After the mice were examined for gross pathological lesions, the following organs and tissues were excised and fixed with Bouin's solution: brain, pituitary gland, heart, lung, trachea, thymus, aorta, esophagus, stomach, small intestine, colon, liver, pancreas, spleen, kidneys, urinary bladder, reproductive system (male: prostate, testes, epididymis, seminal vesicles; female: ovaries, uterus), thyroid gland, adrenal glands, parathyroid glands, psoas muscle, knee joint, sternum, and vertebrae. Any other organ or tissue in which lesions were observed by gross inspection was excised. The fixed tissues, which were processed conventionally, were embedded in paraffin, sectioned at 5 μm, and stained with hematoxylin–eosin. Diagnosis of each histopathological change was made using histological classifications for aging mice as described by Bronson and Lipman (17).
A list of lesions was compiled for each mouse that included both neoplastic and nonneoplastic diseases. Based on these histopathological data, tumor burden, disease burden, and severity of each lesion in each mouse were assessed. The tumor burden was calculated as the sum of the different types of tumors in each mouse. For example, a mouse that had lymphoma and adenocarcinoma had a tumor burden of 2. The disease burden was similarly calculated as the sum of the histopathological changes in a mouse. The severity of neoplastic and renal lesions was assessed using the grading system described below.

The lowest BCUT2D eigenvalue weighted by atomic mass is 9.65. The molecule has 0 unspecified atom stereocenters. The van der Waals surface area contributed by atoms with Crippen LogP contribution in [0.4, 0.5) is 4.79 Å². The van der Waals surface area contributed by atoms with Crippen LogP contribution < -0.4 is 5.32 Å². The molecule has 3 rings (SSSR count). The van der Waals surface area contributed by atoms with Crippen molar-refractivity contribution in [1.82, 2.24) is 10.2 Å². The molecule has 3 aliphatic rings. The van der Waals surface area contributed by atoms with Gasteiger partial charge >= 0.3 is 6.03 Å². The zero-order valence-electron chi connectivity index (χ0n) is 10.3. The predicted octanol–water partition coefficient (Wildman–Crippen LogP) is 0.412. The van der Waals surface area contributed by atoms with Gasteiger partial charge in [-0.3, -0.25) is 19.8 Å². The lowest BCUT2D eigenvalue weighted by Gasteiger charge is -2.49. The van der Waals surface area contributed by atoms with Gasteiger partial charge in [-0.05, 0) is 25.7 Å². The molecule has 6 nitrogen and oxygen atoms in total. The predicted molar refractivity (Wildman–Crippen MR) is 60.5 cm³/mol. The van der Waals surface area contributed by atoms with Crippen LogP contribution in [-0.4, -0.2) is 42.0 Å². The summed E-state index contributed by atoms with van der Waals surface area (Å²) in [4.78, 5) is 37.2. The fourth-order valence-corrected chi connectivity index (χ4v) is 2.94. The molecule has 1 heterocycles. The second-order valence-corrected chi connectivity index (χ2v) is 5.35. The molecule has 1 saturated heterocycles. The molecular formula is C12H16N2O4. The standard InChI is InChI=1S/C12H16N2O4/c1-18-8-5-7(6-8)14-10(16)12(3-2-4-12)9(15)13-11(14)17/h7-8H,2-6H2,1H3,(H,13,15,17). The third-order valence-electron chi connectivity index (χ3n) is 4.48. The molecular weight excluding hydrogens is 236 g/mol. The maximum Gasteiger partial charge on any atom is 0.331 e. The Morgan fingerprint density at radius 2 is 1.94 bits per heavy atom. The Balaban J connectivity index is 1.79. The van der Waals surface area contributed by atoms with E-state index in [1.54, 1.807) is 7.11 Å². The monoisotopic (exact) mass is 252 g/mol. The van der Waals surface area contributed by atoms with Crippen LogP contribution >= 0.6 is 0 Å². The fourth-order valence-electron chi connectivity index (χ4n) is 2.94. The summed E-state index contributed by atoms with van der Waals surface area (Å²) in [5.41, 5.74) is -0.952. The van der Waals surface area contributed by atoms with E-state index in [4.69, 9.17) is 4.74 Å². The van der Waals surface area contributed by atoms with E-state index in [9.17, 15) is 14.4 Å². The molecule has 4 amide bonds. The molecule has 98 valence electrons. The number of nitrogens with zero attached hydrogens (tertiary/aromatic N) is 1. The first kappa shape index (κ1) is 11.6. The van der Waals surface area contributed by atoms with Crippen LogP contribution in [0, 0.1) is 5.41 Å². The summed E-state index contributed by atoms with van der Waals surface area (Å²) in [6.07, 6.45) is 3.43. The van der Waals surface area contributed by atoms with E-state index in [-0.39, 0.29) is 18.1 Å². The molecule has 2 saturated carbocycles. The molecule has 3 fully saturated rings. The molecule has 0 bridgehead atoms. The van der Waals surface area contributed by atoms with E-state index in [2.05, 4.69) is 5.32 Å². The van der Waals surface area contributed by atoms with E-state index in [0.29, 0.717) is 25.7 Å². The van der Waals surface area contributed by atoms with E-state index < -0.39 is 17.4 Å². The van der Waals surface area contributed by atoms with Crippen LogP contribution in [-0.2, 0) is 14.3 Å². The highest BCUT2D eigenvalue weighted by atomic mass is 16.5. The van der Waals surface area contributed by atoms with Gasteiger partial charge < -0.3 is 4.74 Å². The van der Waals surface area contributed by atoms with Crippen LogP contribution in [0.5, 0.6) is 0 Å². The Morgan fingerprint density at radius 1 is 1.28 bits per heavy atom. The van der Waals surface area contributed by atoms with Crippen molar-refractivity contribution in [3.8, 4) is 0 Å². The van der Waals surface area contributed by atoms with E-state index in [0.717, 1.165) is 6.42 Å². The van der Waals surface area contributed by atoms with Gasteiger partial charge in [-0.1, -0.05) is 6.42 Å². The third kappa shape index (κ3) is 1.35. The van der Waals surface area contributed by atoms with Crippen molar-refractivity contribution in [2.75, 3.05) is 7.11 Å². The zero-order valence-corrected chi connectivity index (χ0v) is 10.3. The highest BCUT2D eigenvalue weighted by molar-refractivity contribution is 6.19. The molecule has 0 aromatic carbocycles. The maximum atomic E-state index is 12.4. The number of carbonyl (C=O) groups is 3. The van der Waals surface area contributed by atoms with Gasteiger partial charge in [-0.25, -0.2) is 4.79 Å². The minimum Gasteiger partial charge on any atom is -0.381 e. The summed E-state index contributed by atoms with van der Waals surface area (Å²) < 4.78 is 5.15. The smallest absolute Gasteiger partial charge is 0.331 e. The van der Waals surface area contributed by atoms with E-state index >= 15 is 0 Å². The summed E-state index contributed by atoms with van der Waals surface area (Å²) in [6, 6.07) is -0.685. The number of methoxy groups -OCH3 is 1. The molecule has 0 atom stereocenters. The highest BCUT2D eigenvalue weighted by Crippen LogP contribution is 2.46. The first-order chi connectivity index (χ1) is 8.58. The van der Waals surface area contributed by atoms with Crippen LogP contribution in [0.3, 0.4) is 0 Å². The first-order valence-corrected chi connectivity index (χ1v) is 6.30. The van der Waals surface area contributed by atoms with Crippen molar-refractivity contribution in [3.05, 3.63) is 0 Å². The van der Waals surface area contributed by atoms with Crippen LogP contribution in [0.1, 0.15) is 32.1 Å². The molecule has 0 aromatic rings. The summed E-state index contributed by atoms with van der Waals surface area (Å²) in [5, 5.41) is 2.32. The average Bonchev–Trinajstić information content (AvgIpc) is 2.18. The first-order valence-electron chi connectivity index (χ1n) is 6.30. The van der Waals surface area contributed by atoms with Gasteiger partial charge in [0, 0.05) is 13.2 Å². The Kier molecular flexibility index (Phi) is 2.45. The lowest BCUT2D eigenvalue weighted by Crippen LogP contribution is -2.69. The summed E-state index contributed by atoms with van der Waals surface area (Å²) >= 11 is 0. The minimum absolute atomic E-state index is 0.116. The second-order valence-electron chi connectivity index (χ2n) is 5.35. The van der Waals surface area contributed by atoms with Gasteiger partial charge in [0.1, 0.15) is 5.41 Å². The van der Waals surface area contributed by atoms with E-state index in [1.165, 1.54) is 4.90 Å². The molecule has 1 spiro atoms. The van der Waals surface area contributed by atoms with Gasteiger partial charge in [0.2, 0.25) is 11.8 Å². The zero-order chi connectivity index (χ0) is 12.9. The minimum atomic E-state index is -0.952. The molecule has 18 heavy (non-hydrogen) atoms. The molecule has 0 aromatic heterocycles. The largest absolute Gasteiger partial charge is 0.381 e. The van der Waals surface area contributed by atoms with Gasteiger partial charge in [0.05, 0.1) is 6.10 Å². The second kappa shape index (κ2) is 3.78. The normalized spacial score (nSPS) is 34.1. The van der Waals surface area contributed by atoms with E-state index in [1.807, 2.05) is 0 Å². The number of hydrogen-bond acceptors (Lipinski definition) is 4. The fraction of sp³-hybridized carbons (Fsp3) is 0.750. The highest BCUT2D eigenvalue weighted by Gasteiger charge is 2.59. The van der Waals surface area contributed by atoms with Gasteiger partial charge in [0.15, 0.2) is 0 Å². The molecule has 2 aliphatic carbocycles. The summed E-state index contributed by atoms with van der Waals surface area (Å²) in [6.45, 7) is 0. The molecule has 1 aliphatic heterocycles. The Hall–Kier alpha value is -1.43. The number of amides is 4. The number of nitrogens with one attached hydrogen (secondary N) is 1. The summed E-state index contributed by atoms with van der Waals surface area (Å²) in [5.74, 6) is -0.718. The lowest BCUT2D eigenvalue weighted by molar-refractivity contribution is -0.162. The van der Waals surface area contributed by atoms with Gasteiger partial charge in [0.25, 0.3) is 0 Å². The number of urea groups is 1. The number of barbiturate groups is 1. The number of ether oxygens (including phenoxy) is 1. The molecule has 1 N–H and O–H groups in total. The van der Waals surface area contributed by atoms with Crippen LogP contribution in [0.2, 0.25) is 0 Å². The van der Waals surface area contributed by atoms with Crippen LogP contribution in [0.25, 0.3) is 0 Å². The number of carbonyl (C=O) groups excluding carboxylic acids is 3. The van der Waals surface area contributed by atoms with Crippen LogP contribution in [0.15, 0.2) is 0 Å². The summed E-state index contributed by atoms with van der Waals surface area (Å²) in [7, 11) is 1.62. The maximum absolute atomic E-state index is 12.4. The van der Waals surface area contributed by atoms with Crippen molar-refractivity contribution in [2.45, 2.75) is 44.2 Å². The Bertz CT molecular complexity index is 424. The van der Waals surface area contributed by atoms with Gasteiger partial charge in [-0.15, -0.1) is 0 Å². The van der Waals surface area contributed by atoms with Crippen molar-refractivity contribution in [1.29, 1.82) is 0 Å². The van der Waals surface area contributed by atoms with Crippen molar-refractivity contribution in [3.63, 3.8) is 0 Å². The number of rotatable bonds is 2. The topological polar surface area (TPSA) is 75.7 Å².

The percentage of tumor-bearing mice and overall incidence of disease were calculated for each experimental group. The percentage of tumor-bearing mice was calculated as the percentage of mice that had one or more neoplastic lesions. For this assessment, all neoplastic lesions were counted without regard to severity and thus included both incidental (not severe enough to be the cause or death) and those that were fatal (severe enough to be the cause of death).
Two pathologists separately examined all the samples without knowledge of their genotype or age.
The severity of neoplastic lesions and glomerulonephritis was determined using grading systems previously described (16). The severity of these lesions was determined because the high prevalence of lesions allowed for a finer dissection of the effect of the genetic manipulation.
Glomerulonephritis was graded in the order of increasing severity: Grade 0, no lesions; Grade 1, minimal change in glomeruli (minimal glomerulosclerosis); Grade 2, minimal glomerulosclerosis with a few (less than 10) casts in renal tubules; Grade 3, minimal glomerulosclerosis with more than 10 casts in renal tubules; and Grade 4, glomerulosclerosis with interstitial fibrosis.